Kings broadcaster Bob Miller is expected to announce his retirement Thursday

Kings broadcaster Bob Miller is cheered by fans as they turn out to celebrate the Kings' 2012 Stanley Cup championship.
Kings broadcaster Bob Miller is cheered by fans as they turn out to celebrate the Kings’ 2012 Stanley Cup championship.
(Robert Gauthier / Los Angeles Times)

Broadcaster Bob Miller, whose vivid descriptions of the Kings’ struggles and triumphs have made him the soundtrack of local hockey fans’ lives for 44 seasons, is expected to announce Thursday that he will retire from his play-by-play duties.

Miller, 78, suffered a mild stroke during All-Star weekend festivities in Los Angeles in January, a year after he had undergone quadruple bypass surgery. His heart operation led him to work a reduced schedule this season and to limit his travel, but even a lighter workload appeared to tax him. He was hospitalized for several days following his stroke and has since been recuperating at his West Hills home.

The Kings issued a news advisory Tuesday saying Miller would host a news conference Thursday to make “a major announcement regarding his future plans,” but a club spokesman declined to specify the nature of the announcement.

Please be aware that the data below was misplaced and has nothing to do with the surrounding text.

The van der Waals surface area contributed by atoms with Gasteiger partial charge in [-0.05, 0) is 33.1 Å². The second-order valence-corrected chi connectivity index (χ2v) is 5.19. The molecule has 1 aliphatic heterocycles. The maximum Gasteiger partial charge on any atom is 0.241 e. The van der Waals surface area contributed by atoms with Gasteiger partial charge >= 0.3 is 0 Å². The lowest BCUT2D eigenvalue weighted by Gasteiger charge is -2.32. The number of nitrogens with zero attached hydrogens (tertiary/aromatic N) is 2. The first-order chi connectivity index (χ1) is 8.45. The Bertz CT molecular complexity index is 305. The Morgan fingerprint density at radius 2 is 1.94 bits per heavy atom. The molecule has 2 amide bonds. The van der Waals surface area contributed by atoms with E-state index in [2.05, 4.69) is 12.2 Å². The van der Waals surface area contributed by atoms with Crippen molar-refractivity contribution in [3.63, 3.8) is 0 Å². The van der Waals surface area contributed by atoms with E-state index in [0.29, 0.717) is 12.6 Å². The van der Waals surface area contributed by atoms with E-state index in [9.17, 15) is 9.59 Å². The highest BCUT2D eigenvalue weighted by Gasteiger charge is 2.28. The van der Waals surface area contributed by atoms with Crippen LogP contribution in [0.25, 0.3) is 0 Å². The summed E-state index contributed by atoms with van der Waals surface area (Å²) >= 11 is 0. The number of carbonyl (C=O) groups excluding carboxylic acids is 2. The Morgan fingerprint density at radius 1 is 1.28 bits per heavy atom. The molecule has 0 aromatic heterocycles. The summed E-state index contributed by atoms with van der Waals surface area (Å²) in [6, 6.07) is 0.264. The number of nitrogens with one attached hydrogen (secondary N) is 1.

In that news advisory Miller said, “I have received a lot of inquiries about my health situation and I appreciate the concern. I think it’s time to bring everyone up to date on my progress and what’s ahead in my future.”

Miller, who was honored with a plaque in the Hockey Hall of Fame in 2000, is likely to maintain a connection to the Kings’ organization in some capacity, and to the extent he feels comfortable for as long as he wants to be involved. He was given a lifetime contract in 1998 in celebration of his 25th anniversary with the club.

The Kings hired an array of announcers to fill in for him earlier this season and recently brought in Ralph Strangis, a former play-by-play announcer for the Dallas Stars, to work alongside Miller’s broadcast partner of 27 seasons, TV analyst Jim Fox.

Although not as widely known in the sports broadcasting world as Vin Scully, who retired a few months ago after completing his 67th season with the Dodgers, Miller was held in similarly high regard by Kings fans and throughout the hockey world.

Because so many of the team’s followers wanted to hear his call of the Kings winning the Stanley Cup for the first time in 2012 rather than hearing the words of the national network announcers, the Kings arranged for him to record a play-by-play of the clinching game against the New Jersey Devils and used it on a DVD and for promotional purposes.

“This is for you, Kings fans, wherever you may be,” he happily shouted over the din of the Staples Center crowd. “The Los Angeles Kings are indeed the Kings of the National Hockey League.”


He also recorded his version of the clinching game of their 2014 victory over the New York Rangers.

In addition to his Hockey Hall of Fame honor, Miller has a star on the Hollywood Boulevard Walk of Fame and is a member of the Southern California Sports Broadcasters Hall of Fame and the California Sports Hall of Fame. In addition, the press box at Staples Center is named for him and a photo of him is featured near its entrance.

Follow Helene Elliott on Twitter @helenenothelen



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